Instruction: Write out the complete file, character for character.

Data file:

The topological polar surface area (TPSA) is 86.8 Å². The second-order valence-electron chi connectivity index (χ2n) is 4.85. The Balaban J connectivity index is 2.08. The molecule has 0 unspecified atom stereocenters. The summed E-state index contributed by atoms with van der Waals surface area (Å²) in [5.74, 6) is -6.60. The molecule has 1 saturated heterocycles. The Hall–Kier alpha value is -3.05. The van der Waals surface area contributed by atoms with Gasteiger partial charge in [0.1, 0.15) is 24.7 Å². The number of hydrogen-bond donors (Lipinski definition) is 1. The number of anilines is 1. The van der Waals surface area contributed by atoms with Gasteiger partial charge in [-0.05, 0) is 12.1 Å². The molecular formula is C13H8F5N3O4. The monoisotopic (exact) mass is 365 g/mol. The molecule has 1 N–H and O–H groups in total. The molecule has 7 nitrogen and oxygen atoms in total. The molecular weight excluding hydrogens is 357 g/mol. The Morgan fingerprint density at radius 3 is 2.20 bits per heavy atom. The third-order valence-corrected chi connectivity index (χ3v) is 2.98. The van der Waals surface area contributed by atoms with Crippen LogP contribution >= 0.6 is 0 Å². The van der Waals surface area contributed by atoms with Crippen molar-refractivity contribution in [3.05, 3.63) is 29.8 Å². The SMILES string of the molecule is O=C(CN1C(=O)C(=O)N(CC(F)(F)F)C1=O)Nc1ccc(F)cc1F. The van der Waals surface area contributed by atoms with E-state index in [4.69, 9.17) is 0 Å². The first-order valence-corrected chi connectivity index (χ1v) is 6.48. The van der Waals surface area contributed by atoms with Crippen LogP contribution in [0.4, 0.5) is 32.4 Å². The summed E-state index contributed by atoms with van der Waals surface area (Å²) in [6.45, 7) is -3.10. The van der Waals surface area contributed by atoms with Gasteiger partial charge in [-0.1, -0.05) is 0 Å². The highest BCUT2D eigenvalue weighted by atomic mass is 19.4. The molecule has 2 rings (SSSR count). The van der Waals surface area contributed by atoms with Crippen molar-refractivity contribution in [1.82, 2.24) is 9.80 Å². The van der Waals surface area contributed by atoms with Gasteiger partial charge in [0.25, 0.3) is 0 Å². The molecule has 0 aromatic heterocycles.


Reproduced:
The topological polar surface area (TPSA) is 86.8 Å². The second-order valence-electron chi connectivity index (χ2n) is 4.85. The Balaban J connectivity index is 2.08. The molecule has 0 unspecified atom stereocenters. The summed E-state index contributed by atoms with van der Waals surface area (Å²) in [5.74, 6) is -6.60. The molecule has 1 saturated heterocycles. The Hall–Kier alpha value is -3.05. The van der Waals surface area contributed by atoms with Gasteiger partial charge in [0.1, 0.15) is 24.7 Å². The number of hydrogen-bond donors (Lipinski definition) is 1. The number of anilines is 1. The van der Waals surface area contributed by atoms with Gasteiger partial charge in [-0.05, 0) is 12.1 Å². The molecular formula is C13H8F5N3O4. The monoisotopic (exact) mass is 365 g/mol. The molecule has 1 N–H and O–H groups in total. The molecule has 7 nitrogen and oxygen atoms in total. The molecular weight excluding hydrogens is 357 g/mol. The Morgan fingerprint density at radius 3 is 2.20 bits per heavy atom. The third-order valence-corrected chi connectivity index (χ3v) is 2.98. The van der Waals surface area contributed by atoms with Crippen LogP contribution >= 0.6 is 0 Å². The van der Waals surface area contributed by atoms with Crippen molar-refractivity contribution in [3.05, 3.63) is 29.8 Å². The SMILES string of the molecule is O=C(CN1C(=O)C(=O)N(CC(F)(F)F)C1=O)Nc1ccc(F)cc1F. The van der Waals surface area contributed by atoms with E-state index in [4.69, 9.17) is 0 Å². The first-order valence-corrected chi connectivity index (χ1v) is 6.48. The van der Waals surface area contributed by atoms with Crippen LogP contribution in [0.4, 0.5) is 32.4 Å². The summed E-state index contributed by atoms with van der Waals surface area (Å²) in [6.45, 7) is -3.10. The van der Waals surface area contributed by atoms with Gasteiger partial charge in [-0.1, -0.05) is 0 Å². The highest BCUT2D eigenvalue weighted by atomic mass is 19.4. The molecule has 2 rings (SSSR count). The van der Waals surface area contributed by atoms with Crippen molar-refractivity contribution in [1.82, 2.24) is 9.80 Å². The van der Waals surface area contributed by atoms with Gasteiger partial charge in [0.25, 0.3) is 0 Å². The molecule has 0 aromatic heterocycles.